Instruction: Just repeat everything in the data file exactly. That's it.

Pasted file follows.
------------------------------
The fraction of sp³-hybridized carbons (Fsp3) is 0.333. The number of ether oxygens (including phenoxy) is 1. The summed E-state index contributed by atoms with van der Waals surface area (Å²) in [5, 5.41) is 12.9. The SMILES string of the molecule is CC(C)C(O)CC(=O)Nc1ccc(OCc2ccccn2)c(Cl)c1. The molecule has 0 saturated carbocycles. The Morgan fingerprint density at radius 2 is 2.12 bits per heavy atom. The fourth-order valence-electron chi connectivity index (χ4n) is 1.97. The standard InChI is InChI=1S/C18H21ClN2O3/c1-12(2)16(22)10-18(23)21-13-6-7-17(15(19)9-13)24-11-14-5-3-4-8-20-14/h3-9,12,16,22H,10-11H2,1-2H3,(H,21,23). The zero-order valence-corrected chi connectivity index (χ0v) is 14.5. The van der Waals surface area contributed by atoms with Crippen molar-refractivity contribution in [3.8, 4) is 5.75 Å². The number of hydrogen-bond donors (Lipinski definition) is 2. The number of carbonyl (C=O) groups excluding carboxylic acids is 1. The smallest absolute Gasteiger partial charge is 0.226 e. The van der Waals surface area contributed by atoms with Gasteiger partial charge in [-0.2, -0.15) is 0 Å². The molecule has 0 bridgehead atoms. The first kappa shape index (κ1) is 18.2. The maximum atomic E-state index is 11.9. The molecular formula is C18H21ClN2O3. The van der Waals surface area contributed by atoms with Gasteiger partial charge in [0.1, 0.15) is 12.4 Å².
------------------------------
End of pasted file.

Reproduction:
The fraction of sp³-hybridized carbons (Fsp3) is 0.333. The number of ether oxygens (including phenoxy) is 1. The summed E-state index contributed by atoms with van der Waals surface area (Å²) in [5, 5.41) is 12.9. The SMILES string of the molecule is CC(C)C(O)CC(=O)Nc1ccc(OCc2ccccn2)c(Cl)c1. The molecule has 0 saturated carbocycles. The Morgan fingerprint density at radius 2 is 2.12 bits per heavy atom. The fourth-order valence-electron chi connectivity index (χ4n) is 1.97. The standard InChI is InChI=1S/C18H21ClN2O3/c1-12(2)16(22)10-18(23)21-13-6-7-17(15(19)9-13)24-11-14-5-3-4-8-20-14/h3-9,12,16,22H,10-11H2,1-2H3,(H,21,23). The zero-order valence-corrected chi connectivity index (χ0v) is 14.5. The van der Waals surface area contributed by atoms with Crippen molar-refractivity contribution in [3.8, 4) is 5.75 Å². The number of hydrogen-bond donors (Lipinski definition) is 2. The number of carbonyl (C=O) groups excluding carboxylic acids is 1. The smallest absolute Gasteiger partial charge is 0.226 e. The van der Waals surface area contributed by atoms with Gasteiger partial charge in [-0.2, -0.15) is 0 Å². The molecule has 0 bridgehead atoms. The first kappa shape index (κ1) is 18.2. The maximum atomic E-state index is 11.9. The molecular formula is C18H21ClN2O3. The van der Waals surface area contributed by atoms with Gasteiger partial charge in [0.1, 0.15) is 12.4 Å².